Enjoy the flour -- it really is nice, and I don't think there is anything else out there like it. Sailing along the Amalfi coast doesn't sound too bad either!

        We have a section in the FB Forum for pizza stone baking, and I am a big fan of pizza stones. I would love to build up a growing collection of helpful postings there.

        James
        Pizza Ovens
        Outdoor Fireplaces

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        • #5
          Re: Hello from Tujunga CA

          One more thing. We put together a one page description on making sauce with San Marzano tomatotes. It's here; let me know what you think.
          James

          http://www.fornobravo.com/PDF/Using-San-Marzano.pdf
          Pizza Ovens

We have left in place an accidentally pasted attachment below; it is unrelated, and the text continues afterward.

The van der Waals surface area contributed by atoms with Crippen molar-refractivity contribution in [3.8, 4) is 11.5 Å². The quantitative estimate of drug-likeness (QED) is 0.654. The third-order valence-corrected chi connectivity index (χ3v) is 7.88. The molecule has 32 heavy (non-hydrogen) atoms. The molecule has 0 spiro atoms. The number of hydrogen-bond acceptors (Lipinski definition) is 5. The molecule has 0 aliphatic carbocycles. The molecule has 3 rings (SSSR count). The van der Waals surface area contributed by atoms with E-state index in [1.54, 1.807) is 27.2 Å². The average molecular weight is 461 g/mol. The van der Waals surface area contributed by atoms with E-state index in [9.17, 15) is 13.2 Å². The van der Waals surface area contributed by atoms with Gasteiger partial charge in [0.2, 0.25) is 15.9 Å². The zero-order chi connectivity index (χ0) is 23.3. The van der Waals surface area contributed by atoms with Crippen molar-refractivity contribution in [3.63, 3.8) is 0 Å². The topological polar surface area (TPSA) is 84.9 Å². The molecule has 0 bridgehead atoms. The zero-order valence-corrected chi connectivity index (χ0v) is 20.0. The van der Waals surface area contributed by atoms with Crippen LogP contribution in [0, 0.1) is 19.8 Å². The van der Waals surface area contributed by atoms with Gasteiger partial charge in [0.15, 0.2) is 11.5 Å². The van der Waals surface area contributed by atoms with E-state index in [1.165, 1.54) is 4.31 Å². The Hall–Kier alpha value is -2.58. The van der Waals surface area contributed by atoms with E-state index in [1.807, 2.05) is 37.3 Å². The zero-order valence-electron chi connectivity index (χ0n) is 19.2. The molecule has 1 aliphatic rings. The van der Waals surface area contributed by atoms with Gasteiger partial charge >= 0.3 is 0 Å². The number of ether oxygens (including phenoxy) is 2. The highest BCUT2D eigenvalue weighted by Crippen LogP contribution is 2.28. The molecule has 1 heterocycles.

Outdoor Fireplaces

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          • #6
            Re: Hello from Tujunga CA

            Hello Barbara, I'm really pretty new to FB and WFO's but have made pizza in the oven for a long time before....couple of thoughts.....I found the lowest rack in the hottest oven worked best....that way the crust could cook before you burned the top if higher up. I always put too many toppings on anyway. If your crust needs more cooking, a pre heated pizza stone might help.

            And for fresh sauce, we reduce the tomatoes until there is no free liquid. ( Various options include throwing in some wine, olive oil, garlic, onions, honey, and spices too! ) I've been known to cheat and add tomato paste to thicken it up too. I don't mind the peels but Vaughn likes to skin them first.

            Welcome and good luck.